What to do if you have been refused credit

Dec 07, 2019

Knowledge Hub / What to do if you have been refused credit

What to do if you have been refused credit

If you have refused credit and you are not sure why, it can leave you with a number of unanswered questions. It is likely that one of these questions is going to be what can you do next. 

Before you decide to make any further credit applications to get a loan, you should make sure you have determined the cause of your credit refusal. By not checking these details first, you could end up harming your credit score and reducing your chances of getting approved for credit.

 

How do lenders decide who to lend to?

Creditors and lenders will look at your credit history before making a decision to approve or decline your application. Lenders will obtain your credit report from one of the three main credit reference agencies in the UK as well as use additional information (for example, if you have been a customer with them in the past).

After getting this information, the lender makes the final decision to approve or refuse your application.

 

Why has my application for credit been refused?

Reasons can vary among applicants but the most commonly cited are:

  • Not meeting specific lender requirements
  • Unable to confirm your identity and address
  • Late or missed payments
  • Lack of credit history
  • You have an individual voluntary arrangement or debt management plan
  • Too many credit applications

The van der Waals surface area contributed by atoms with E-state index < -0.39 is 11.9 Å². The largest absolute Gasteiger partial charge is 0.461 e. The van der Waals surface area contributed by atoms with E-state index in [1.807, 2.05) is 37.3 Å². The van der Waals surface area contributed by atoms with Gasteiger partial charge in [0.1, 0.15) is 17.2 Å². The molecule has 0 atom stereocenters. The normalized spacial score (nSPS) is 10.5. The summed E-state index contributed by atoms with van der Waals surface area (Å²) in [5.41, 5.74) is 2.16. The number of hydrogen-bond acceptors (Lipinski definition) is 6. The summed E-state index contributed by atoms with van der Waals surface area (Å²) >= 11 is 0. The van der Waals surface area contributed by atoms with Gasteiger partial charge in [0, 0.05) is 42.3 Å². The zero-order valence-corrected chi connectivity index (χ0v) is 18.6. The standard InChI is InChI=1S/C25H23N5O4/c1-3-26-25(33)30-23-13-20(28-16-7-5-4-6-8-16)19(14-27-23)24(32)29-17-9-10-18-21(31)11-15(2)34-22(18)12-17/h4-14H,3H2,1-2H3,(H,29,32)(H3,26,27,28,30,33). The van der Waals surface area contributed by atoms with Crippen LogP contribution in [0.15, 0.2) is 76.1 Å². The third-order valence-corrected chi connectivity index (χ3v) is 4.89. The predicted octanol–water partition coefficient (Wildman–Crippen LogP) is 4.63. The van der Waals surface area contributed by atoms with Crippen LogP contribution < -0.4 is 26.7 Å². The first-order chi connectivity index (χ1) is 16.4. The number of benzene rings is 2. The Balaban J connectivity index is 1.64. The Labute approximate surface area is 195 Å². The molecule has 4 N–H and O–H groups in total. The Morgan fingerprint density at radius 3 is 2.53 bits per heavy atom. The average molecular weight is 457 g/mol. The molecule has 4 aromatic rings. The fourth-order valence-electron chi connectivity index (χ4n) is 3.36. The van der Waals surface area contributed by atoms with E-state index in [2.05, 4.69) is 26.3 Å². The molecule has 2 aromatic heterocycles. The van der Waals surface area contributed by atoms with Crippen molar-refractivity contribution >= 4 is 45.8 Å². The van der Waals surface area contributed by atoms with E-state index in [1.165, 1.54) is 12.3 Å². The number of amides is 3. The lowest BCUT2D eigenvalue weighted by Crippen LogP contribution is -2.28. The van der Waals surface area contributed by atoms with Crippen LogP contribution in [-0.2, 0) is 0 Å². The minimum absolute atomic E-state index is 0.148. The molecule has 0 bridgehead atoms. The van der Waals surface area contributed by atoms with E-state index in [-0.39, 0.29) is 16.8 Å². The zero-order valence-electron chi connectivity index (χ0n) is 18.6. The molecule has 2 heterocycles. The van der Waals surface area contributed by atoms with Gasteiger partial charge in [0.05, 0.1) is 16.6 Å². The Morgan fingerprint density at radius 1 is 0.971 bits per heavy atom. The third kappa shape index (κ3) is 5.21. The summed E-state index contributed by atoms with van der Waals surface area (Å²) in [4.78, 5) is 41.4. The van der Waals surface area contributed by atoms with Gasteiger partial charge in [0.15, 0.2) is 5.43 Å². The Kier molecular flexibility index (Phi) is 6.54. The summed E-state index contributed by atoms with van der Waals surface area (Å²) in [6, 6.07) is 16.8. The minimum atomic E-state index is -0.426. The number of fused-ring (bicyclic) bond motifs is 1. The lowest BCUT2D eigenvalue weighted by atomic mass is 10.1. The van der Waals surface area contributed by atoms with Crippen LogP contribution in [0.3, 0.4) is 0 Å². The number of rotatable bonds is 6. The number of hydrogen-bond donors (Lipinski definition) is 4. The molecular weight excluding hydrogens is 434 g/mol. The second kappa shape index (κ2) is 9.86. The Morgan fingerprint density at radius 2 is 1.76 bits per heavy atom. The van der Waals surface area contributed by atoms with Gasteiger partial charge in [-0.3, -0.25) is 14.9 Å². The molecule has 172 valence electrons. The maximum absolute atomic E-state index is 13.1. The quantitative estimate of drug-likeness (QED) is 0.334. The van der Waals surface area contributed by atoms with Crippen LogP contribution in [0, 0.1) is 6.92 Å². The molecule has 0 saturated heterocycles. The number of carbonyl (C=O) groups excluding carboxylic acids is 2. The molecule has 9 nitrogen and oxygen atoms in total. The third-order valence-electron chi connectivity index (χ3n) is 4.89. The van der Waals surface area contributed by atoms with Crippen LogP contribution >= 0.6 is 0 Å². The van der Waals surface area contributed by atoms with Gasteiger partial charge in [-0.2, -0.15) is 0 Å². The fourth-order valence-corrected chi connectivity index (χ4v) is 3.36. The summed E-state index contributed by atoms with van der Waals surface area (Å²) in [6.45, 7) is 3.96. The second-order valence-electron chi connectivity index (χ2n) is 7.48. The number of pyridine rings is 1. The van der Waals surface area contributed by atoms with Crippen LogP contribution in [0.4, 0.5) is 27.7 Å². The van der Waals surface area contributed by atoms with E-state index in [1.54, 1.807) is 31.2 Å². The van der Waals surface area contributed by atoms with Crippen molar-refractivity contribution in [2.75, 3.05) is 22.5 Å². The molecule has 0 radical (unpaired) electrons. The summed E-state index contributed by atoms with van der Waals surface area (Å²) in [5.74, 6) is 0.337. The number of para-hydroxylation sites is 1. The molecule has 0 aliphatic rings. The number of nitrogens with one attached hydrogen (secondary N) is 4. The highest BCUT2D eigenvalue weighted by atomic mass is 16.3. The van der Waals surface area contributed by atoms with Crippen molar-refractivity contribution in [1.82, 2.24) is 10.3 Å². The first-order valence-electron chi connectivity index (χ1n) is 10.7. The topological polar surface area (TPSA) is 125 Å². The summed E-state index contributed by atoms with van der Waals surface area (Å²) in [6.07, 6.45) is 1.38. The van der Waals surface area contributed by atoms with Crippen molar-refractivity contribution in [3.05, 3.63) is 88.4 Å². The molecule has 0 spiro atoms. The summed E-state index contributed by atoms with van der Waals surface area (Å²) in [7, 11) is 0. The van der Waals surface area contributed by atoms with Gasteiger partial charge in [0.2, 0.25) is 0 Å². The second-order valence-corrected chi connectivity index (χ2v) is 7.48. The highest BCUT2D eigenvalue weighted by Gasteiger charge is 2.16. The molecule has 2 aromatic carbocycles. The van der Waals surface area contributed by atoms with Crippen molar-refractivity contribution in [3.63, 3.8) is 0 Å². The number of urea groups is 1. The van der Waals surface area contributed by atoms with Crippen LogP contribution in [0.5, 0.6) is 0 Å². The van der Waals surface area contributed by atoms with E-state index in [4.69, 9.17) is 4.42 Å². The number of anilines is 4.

• Error on the application form
  • Financial associations with someone who has bad credit
  • Not target customer
  • Employment history

 

Lender’s requirements

It is important to remember that all lenders are different, with their own set of requirements and eligibility criteria for their forms of credit. This is why it is worth asking the lender directly why you were refused.

Lack of confirmation of identity and address

This usually happens if you are not on the electoral roll or have recently changed name or address and did not inform the lender. If either of these are the case, it can be easily solved.

Lack of credit history

Having no evidence of being able to successfully make loan repayments can lead to credit refusal. Lenders want to mitigate risk, so they will be looking for proof you can repay creditors.

Individual Voluntary Arrangements

If you have one of these or a current Debt Management Plan, a lender may refuse your application as it suggests you may not be able to afford more debt.

Too many credit applications

If you make a lot of applications for credit in a short space of time, this can signal alarm bells to the lender that you are in financial difficulty.

Mistake on the application form

A simple error can sometimes be the reason why your application was refused, as it may hinder the lenders’ ability to check your identity.

Financial associations

If you are financially linked to someone (such as a relative or partner) who has a history of bad credit, this can affect your own credit score too.

Not a target customer

Some lenders will only be looking to lend to those with high or low incomes, and you may not fit into this criteria.

Employment history

Your current employment and salary can help determine whether you have a stable income. This isn’t on your credit report but can be important to lenders when deciding to approve or decline your application.

How to increase your chances of being accepted for credit

To increase the likelihood of being improved, you should make some changes such as finding ways to improve your credit score. This will reduce your chances of being refused. Here are our top tips:

  • Register to vote and get on the electoral roll, as this confirms your identity
  • Keep new credit applicaitons to a maximum of one every three months
  • Make sure your credit report is accurate and up to date by regularly accessing a copy of your credit report
  • Keep an eye on your credit score to see progress or to change any errors
  • Smaller forms of credit can build your score if you pay promptly and in full

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